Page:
“Our Milky Way Galaxy is just one among billions of galaxies in the universe. In every way an ordinary galaxy. It’s 100,000 light years across. There are hundreds of billions of stars here. Lost inside this huge swarm is one average-sized star. As stars go, it’s quite unremarkable. Nevertheless, it’s the most special place in all the cosmos. Orbiting this star is the only place we know in all the universe to harbor life.”
Of course, that place is Earth, and while we can’t say for certain, it is truly unlikely to be the only place in this vast universe or even this galaxy to contain life. We might one day have to rethink exactly what that term means one day. But for now, Earth is the only place we know that supports life.
In orbit around this oasis in the universe you find the International Space Station, where astronauts spend extended time in space to study the effects of weightlessness on both the human body and mind. It also offers a unique vantage point for this planet of ours. Filmmaker Toni Myers supplied some of the astronauts who have taken up temporary residence in this space station with IMAX cameras and instruction on how to use them. The result of that project is the IMAX presentation of A Beautiful Planet. Narrated by Jennifer Lawrence, the film explores that vantage point in the glorious giant format of IMAX.
The footage comes directly from the astronauts for the most part. There is some CGI to represent distant planets and other astronomical objects. The team makes a point to tell us that these images are based on the numerical data provided by telescopes and the like. They say that makes them not CGI, but of course that’s exactly what it is. There is some nice footage that demonstrates life at the station. We get to see how they do normally mundane tasks like washing their hair or drinking a cup of cappuccino. While this stuff isn’t near as visually stunning, it is just as interesting. We follow a particular crew from launch and arrival at the station until it’s time for them to return to Earth once again.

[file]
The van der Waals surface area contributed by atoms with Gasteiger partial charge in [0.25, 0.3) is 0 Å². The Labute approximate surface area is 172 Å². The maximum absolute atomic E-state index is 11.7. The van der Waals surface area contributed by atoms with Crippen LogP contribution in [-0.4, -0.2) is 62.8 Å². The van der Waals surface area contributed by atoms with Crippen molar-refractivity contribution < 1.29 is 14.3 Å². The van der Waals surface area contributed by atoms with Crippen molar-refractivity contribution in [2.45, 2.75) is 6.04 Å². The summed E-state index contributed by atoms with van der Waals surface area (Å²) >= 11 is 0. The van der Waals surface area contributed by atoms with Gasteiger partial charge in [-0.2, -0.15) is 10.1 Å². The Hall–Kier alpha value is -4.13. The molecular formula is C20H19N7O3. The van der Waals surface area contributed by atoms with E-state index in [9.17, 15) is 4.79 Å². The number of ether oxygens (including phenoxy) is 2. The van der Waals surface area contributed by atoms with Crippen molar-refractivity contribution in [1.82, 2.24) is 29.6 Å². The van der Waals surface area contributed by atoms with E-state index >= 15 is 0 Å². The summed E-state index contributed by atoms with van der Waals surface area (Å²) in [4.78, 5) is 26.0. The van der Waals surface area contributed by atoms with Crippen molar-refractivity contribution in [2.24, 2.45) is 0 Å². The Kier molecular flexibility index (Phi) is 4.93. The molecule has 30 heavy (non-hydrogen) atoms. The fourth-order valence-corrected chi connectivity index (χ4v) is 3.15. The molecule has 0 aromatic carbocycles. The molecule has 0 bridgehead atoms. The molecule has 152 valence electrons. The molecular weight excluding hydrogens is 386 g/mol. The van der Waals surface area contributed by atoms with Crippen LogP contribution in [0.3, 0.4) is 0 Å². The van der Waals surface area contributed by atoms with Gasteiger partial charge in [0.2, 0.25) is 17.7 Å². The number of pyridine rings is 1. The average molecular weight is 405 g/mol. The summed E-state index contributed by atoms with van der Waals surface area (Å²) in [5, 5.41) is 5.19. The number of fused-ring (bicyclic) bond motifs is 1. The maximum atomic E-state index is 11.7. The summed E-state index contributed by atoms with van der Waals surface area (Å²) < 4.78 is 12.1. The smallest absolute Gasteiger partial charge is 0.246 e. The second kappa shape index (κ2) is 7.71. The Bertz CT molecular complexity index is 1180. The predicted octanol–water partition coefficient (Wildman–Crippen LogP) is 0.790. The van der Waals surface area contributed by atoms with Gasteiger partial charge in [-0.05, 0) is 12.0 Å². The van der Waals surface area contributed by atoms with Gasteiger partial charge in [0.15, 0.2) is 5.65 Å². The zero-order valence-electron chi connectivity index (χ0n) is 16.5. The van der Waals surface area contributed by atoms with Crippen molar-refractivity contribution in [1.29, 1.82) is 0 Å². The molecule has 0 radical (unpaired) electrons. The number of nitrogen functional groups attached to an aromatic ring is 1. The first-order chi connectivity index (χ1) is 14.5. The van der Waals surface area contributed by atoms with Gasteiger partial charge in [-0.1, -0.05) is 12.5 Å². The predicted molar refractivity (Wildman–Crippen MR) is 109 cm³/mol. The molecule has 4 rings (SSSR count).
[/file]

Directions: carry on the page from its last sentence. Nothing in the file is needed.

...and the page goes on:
The spectacular stuff has to be the incredible images of the Earth from orbit. The film points out notable geographic points along the way, while we get to enjoy images that allow us to see entire continents in one frame. As beautiful as all of that might be, the real stunning stuff comes when the station is orbiting the night sides of the planet. The intricate web of lights is the best evidence of humanity’s presence on the globe. The astronauts join in the narration and identify key cities and surface features.
Mill Creek Entertainment looks to be continuing its foray into IMAX titles for the UHD format. It’s a natural fit and one I hope the audiences will reward. There’s a ton of stunning things out there that will truly show off the best from your 4K setups.
A Beautiful Planet is presented in an aspect ratio of 1.78:1. This is not the original IMAX aspect, but it doesn’t show any real signs of distortion here. The ultra-high-definition 2160p image is arrived at by an HEVC codec with an impressive average bitrate of over 80 mbps. This was not shot on film as is usually still the case in IMAX. The 70mm film would have been an issue in space. Weight is precious on a flight, and loading cameras with film would have created extra clutter and logistic issues for the astronauts. With that said, it’s apparent this is no 2K standard digital shoot. The HDR helps to bring out the wonderful stark contrasts of Earth and atmosphere. An aurora dances wonderfully over the northern extremes of the Earth. Contrast is best on these night-side scenes. The pinpoints and clusters of lights stand sharply against the blackness of space. These are the kinds of detail you get from a larger format and then mastered for a 4K/UHD home release.
The DTS:X track defaults to a nice 7.1 mix. Obviously, the dialog is the center of the audio presentation. They make a rather nice use of surrounds here. Sometimes when the astronauts are talking, they come from the rear speakers only. It’s a pretty good effect and makes this an even more immersive experience than it would have been otherwise. I haven’t gotten a home release that used dialog to this extent in this way before. There are the usual music cues that sit pretty much in the background. There’s not a lot of surround in space, so you shouldn’t expect anything aggressive. That’s likely what motivated the sound engineer to use the surrounds for dialog.
The extras are all on both the UHD and standard Blu-ray copies of the film. All you really get here are three 2-3 minute promos that likely were used to promote the film at IMAX venues.
The film gets a bit preachy for a bit in the middle, and I was hoping that just for once the filmmakers could leave the political agendas at the cutting room floor and allow us to experience these wonders without being made to feel guilty about driving our cars or even using the electricity it takes to watch the film itself. I don’t quite understand why the entertainment industry can’t just let us enjoy a moment without adding political speeches to the mix. Otherwise, this is a breathtaking view of a place few of us will ever have the privilege to see from outside its confines. Seeing it all in IMAX and ultra high definition is worth the time merely for “the effect it has on our eyes”.